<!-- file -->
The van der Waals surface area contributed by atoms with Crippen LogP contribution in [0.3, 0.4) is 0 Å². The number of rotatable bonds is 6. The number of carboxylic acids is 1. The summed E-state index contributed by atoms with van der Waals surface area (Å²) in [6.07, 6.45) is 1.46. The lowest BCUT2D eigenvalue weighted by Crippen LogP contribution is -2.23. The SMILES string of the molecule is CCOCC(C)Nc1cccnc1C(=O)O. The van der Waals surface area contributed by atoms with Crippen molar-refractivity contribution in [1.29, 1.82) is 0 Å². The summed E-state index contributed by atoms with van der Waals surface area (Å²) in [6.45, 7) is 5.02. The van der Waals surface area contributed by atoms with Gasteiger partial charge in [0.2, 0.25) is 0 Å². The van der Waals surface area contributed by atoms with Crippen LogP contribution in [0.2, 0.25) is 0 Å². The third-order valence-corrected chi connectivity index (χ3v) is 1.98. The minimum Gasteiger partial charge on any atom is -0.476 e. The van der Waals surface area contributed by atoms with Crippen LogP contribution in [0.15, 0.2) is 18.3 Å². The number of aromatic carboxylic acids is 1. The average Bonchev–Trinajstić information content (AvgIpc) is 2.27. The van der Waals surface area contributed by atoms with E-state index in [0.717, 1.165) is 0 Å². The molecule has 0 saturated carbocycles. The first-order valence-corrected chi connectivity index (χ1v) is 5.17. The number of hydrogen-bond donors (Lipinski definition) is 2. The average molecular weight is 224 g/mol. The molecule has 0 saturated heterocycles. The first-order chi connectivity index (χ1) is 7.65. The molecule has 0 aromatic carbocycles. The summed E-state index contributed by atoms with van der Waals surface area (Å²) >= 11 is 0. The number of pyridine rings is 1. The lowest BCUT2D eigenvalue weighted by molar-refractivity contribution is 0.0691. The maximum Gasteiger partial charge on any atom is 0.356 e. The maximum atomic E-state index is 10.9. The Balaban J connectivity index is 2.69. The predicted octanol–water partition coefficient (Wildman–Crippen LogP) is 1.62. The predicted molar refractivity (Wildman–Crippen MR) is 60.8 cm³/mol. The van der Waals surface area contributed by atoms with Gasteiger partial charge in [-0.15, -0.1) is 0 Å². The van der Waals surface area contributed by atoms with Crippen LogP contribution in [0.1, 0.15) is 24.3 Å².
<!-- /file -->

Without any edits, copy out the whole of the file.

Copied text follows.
The van der Waals surface area contributed by atoms with Crippen LogP contribution in [0.3, 0.4) is 0 Å². The number of rotatable bonds is 6. The number of carboxylic acids is 1. The summed E-state index contributed by atoms with van der Waals surface area (Å²) in [6.07, 6.45) is 1.46. The lowest BCUT2D eigenvalue weighted by Crippen LogP contribution is -2.23. The SMILES string of the molecule is CCOCC(C)Nc1cccnc1C(=O)O. The van der Waals surface area contributed by atoms with Crippen molar-refractivity contribution in [1.29, 1.82) is 0 Å². The summed E-state index contributed by atoms with van der Waals surface area (Å²) in [6.45, 7) is 5.02. The van der Waals surface area contributed by atoms with Gasteiger partial charge in [0.2, 0.25) is 0 Å². The van der Waals surface area contributed by atoms with Crippen LogP contribution in [0.2, 0.25) is 0 Å². The third-order valence-corrected chi connectivity index (χ3v) is 1.98. The minimum Gasteiger partial charge on any atom is -0.476 e. The van der Waals surface area contributed by atoms with Crippen LogP contribution in [0.15, 0.2) is 18.3 Å². The number of aromatic carboxylic acids is 1. The average Bonchev–Trinajstić information content (AvgIpc) is 2.27. The van der Waals surface area contributed by atoms with E-state index in [0.717, 1.165) is 0 Å². The molecule has 0 saturated carbocycles. The first-order valence-corrected chi connectivity index (χ1v) is 5.17. The number of hydrogen-bond donors (Lipinski definition) is 2. The average molecular weight is 224 g/mol. The molecule has 0 saturated heterocycles. The first-order chi connectivity index (χ1) is 7.65. The molecule has 0 aromatic carbocycles. The summed E-state index contributed by atoms with van der Waals surface area (Å²) >= 11 is 0. The number of pyridine rings is 1. The lowest BCUT2D eigenvalue weighted by molar-refractivity contribution is 0.0691. The maximum Gasteiger partial charge on any atom is 0.356 e. The maximum atomic E-state index is 10.9. The Balaban J connectivity index is 2.69. The predicted octanol–water partition coefficient (Wildman–Crippen LogP) is 1.62. The predicted molar refractivity (Wildman–Crippen MR) is 60.8 cm³/mol. The van der Waals surface area contributed by atoms with Gasteiger partial charge in [-0.15, -0.1) is 0 Å². The van der Waals surface area contributed by atoms with Crippen LogP contribution in [0.1, 0.15) is 24.3 Å².